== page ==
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College in Europe


Lost in Place
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Joined: August 6th, 2007
Location: Asheville, NC

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  • Added on: April 1st, 2009
A few years ago I decided I would love to go to college overseas, and now I'm a high school senior and I'm going to Germany, to Jacobs University Bremen, in the fall. I have seen a few other posts on here about people wanting to go to college overseas so I just thought I'd share a bit of my story/information/resources, just in case it helps anyone. Also, note that I'm talking about studying in English, but overseas, as an American.

First, a great place to get started-- American Colleges Overseas, This lets you pick a country and shows you American-style (not necessarily American-accredited, though I think most of them are) degree programs in these countries. The information provided here is very basic, but it's a good starting place. However, this covers, as far as I can tell, only degree programs which are American-style and housed in all-English-speaking universities. These are not the only options.

In some places, certain degree programs (mostly higher level, but some bachelor's) are available in English as well. Sweden is a good place to look for this, and so here is another helpful website: Click 'study options' and 'undergraduate' to see a list of universities with programs available in English. Something good about Sweden--public education is basically free, there are just some small fees, and then of course living expenses (which are high in Sweden). I've heard that there are also a few English-speaking programs available in the Netherlands, but I'm not sure about the specifics there; you'll have to do a google search or something.

Now, I've got to talk a little about academic quality and accreditation. Some American schools overseas are known more as places for rich kids to party in Europe for four years than they are known for their academic quality (I heard this particularly about the American University of Rome), and if that's what you want, go for it, but do a little research into the reputations of the schools that sound interesting (Google is your new best friend because these schools aren't covered in the typical college search books like Princeton Review and whatnot). American satellite campuses in Europe aren't necessarily known for their academic quality when it comes to students studying abroad, but I've heard the standards are higher for students earning an entire degree there (satellite campuses are things like St. Louis University Madrid or Suffolk University's Madrid campus). Accreditation, as far as I can tell, is by no means an insurmountable obstacle; you may have some red tape if your degree is not accredited in the U.S. and you want to work here, but as far as I can tell it won't prevent you from getting a job or anything. Still, it's a plus, if not a deal-breaker.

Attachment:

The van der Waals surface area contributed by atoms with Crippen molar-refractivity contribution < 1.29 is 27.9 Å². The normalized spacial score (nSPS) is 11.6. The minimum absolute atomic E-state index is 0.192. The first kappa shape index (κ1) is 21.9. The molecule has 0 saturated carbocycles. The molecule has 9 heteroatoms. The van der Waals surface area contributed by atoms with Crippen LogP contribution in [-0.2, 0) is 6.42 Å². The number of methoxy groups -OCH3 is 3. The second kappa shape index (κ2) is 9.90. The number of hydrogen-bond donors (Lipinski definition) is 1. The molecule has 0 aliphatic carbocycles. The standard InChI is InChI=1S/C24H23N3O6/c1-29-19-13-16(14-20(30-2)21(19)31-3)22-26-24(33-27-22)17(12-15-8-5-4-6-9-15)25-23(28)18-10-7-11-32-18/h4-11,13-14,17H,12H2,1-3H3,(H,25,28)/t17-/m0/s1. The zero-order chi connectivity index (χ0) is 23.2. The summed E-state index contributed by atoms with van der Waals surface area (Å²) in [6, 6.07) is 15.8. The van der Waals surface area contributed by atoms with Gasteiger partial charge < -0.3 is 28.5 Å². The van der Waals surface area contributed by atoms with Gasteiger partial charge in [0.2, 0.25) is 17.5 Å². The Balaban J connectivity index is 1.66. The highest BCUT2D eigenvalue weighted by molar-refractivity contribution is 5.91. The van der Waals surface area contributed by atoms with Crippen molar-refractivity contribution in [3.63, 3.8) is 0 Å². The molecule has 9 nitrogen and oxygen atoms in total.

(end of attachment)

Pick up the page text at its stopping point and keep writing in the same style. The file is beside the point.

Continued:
A resource you may not have considered, no matter where you're going to school, is Facebook. There are often groups for incoming freshman who have a lot of the same questions and concerns that you, as a prospective student, are thinking about. You can also get in touch with students this way--most of them are quite helpful.

Consider living arrangements. Are there dorms? Will the school help you find a place to live if not? You wouldn't want to be on your own in a foreign country with no place to live.

Consider finances. See if American federal aid can be used at the school. See what scholarships they offer. Remember to add in airfare and an increased cost of living when you're estimating what your education is going to cost you.

Consider campus life. Not all schools in Europe will have the extracurriculars and campus community (or, for that matter, campus) that we expect in the U.S. (though generally, the American-style or American-satellite-campuses will).

Enrolling directly into a European university may or may not be a good idea. Even if your program is in English, high school goes to a higher level in most of Europe than it does in the U.S. If you go to an American or international school, you should be fine, but just beware. In Europe, most university programs are more specialized than in the U.S., and often take three years as opposed to our four. Keep this in mind particularly in England. Scotland, however, is a different story, and the educational system there is actually relatively accommodating (flexible and all), less of a shock to Americans.